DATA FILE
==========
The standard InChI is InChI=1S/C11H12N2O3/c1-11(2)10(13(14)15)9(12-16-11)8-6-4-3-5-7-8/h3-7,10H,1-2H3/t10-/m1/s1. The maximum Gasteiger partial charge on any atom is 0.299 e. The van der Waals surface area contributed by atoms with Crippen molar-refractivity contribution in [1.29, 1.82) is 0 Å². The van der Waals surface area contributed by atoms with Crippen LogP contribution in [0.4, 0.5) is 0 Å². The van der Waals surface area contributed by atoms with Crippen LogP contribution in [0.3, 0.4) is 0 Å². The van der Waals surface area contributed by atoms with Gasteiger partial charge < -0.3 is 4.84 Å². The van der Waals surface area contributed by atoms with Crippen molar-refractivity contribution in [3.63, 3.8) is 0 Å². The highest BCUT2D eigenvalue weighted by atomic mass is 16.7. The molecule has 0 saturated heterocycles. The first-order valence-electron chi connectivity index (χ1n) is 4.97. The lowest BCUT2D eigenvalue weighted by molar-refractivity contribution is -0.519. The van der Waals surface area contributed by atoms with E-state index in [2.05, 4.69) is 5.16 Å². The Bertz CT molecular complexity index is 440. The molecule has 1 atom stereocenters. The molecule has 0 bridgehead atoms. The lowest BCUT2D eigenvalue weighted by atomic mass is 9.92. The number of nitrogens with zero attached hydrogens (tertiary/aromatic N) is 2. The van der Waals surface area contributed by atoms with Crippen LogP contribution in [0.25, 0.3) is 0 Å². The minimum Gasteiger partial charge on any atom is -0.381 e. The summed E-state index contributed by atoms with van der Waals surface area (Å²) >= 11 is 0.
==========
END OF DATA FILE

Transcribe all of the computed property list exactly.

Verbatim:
The standard InChI is InChI=1S/C11H12N2O3/c1-11(2)10(13(14)15)9(12-16-11)8-6-4-3-5-7-8/h3-7,10H,1-2H3/t10-/m1/s1. The maximum Gasteiger partial charge on any atom is 0.299 e. The van der Waals surface area contributed by atoms with Crippen molar-refractivity contribution in [1.29, 1.82) is 0 Å². The van der Waals surface area contributed by atoms with Crippen LogP contribution in [0.4, 0.5) is 0 Å². The van der Waals surface area contributed by atoms with Crippen LogP contribution in [0.3, 0.4) is 0 Å². The van der Waals surface area contributed by atoms with Gasteiger partial charge < -0.3 is 4.84 Å². The van der Waals surface area contributed by atoms with Crippen molar-refractivity contribution in [3.63, 3.8) is 0 Å². The highest BCUT2D eigenvalue weighted by atomic mass is 16.7. The molecule has 0 saturated heterocycles. The first-order valence-electron chi connectivity index (χ1n) is 4.97. The lowest BCUT2D eigenvalue weighted by molar-refractivity contribution is -0.519. The van der Waals surface area contributed by atoms with E-state index in [2.05, 4.69) is 5.16 Å². The Bertz CT molecular complexity index is 440. The molecule has 1 atom stereocenters. The molecule has 0 bridgehead atoms. The lowest BCUT2D eigenvalue weighted by atomic mass is 9.92. The number of nitrogens with zero attached hydrogens (tertiary/aromatic N) is 2. The van der Waals surface area contributed by atoms with Crippen LogP contribution in [0.25, 0.3) is 0 Å². The minimum Gasteiger partial charge on any atom is -0.381 e. The summed E-state index contributed by atoms with van der Waals surface area (Å²) >= 11 is 0.